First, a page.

12/1/2009 Lessons from History: The Elector’s Dream: In this paper attached to the door of the Castle Church at Wittenberg Luther had struck at more than the abuses of indulgences. Underneath was a principle subversive of the whole Papal system. In the midst of some remaining darkness – for he still reverences the Pope, believes in purgatory, and speaks of the merits of the saints – Luther preaches the Gospel of a free salvation.
8/12/2009 Lessons from History: The 31st October 1517: The Elector Frederick had lately built the castle-church of Wittenberg, and had spared neither labour nor money in collecting relics to enrich and beautify it. These relics, in their settings of gold and precious stones, the priests were accustomed to show to the people on the festival of All Saints, the 1st of November; and crowds came to Wittenberg to nourish their piety by the sight of the precious objects, and earn the indulgence offered to all who should visit the church on that day.
7/28/2009 Lessons from History: Rome comes too close to Luther: THE great red cross, the stentorian voice of Tetzel, and the frequent chink of money in his iron chest, had compelled the nations of Germany to think about the issue of Indulgences. Rome had now come too near to the teutonic nations. So far but a few murmurs might be heard. No powerful voice had yet spoken. So Tetzel continued travelling from town to town, eating of the best at the hostelries, and paying his bills in drafts on Paradise; pressing carriers and others into his service for the transport of his merchandise, and recompensing them for the labour of themselves and their mules by letters of indulgence, approached within four miles of Luther.
7/24/2009 Lessons from History: Tetzel Preaches Indulgences: LUTHER’S stay in Rome did not extend over two weeks, but in that short time he had learned lessons not to be forgotten all his life long. The grace he had looked to find at Rome he had indeed found there, but in the Word of God, not in the throne of the Pope. The latter was a fountain that had ceased to send forth the Water of Life; so, turning from this empty cistern, he went back to Wittemberg and the study of the Scriptures.
6/29/2009 Lessons from History: Luther In Rome: AFTER many a weary league, Luther’s feet stand at last within the gates of Rome. What now are his feelings? Is it a Paradise or a Pandemonium in which he is arrived? The enchantment continued for some little while. Luther tried hard to realise the dreams which had lightened his toilsome journey. Here, thought Luther, the martyrs had died; on the floor of this stupendous ruin, the Coliseum, had they contended with the lions; on this spot, where now stands the sumptuous temple of St. Peter, and where the Vicar of Christ has erected his throne, were they used “as torches to illumine the darkness of the night”. Over this city, too, Paul’s feet had walked, and to this city had that letter been sent, and here had it first been opened and read, in which occur the words that had been the means of imparting to him a new life – “The just shall live by faith.”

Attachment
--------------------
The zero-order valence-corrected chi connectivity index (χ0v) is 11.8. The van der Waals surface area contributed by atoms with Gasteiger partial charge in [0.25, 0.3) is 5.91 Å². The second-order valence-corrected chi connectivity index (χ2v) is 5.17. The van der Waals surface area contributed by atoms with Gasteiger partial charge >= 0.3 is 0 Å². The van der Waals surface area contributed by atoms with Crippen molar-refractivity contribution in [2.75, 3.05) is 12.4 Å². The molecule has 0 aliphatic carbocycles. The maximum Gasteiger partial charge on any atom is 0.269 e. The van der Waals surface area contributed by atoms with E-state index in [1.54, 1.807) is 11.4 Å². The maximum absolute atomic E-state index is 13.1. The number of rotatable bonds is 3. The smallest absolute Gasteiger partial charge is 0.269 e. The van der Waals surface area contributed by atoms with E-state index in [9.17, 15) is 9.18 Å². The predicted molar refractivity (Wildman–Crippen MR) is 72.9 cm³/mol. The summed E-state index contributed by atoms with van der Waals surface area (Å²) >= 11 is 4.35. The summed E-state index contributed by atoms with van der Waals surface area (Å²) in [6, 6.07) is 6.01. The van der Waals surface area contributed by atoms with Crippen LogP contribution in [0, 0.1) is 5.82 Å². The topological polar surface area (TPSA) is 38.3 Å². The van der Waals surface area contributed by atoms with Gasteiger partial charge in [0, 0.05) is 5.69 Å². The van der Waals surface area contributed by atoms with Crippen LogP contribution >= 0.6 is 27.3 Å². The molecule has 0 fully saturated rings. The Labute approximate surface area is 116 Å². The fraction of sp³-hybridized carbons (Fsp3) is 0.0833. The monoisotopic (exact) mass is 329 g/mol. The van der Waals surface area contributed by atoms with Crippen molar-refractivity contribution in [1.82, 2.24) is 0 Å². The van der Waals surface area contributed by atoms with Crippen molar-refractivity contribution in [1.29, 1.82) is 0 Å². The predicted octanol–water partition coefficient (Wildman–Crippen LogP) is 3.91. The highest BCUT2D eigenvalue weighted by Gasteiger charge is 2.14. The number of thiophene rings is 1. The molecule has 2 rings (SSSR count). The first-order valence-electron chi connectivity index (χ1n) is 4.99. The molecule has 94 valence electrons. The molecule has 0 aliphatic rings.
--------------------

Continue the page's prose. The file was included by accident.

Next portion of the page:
6/23/2009 Lessons from History: Luther’s Journey To Rome: As often happens, a very trivial matter led to what resulted in the highest consequences both to Luther himself and to Christendom. A quarrel broke out between seven monasteries of the Augustines and their Vicar-General. It was agreed to submit the matter to the Pope, and the sagacity and eloquence of Luther recommended him as the fittest person to undertake the task. This was in the year 1510, or, according to others, 1512. We now behold the young monk setting out for the metropolis of Christendom.
6/7/2009 Lessons from History: Luther as Priest, Professor, and Preacher: LUTHER had been two years in the monastery, when on Sunday, 2nd May, 1507, he was ordained to the priesthood. The act was performed by Jerome, Bishop of Brandenburg. John Luther, his father, was present, attended by twenty horsemen, Martin’s old comrades, and bringing to his son a present of twenty guilders. The earliest letter extant of Luther is one of invitation to John Braun, Vicar of Eisenach. It gives a fine picture of the feelings with which Luther entered upon his new office.
5/14/2009 Lessons from History: Luther the monk becomes Luther the reformer; the light dawns on Luther’s soul: AS in the darkest night a star will at times look forth, all the lovelier that it shines out amidst the clouds of tempest, so there appeared at intervals, during the long and dark night of Christendom, a few men of eminent piety in the Church of Rome. Taught of the Spirit, they trusted not in the Church, but in Christ alone, for salvation; and amid the darkness that surrounded them they saw the light, and followed it.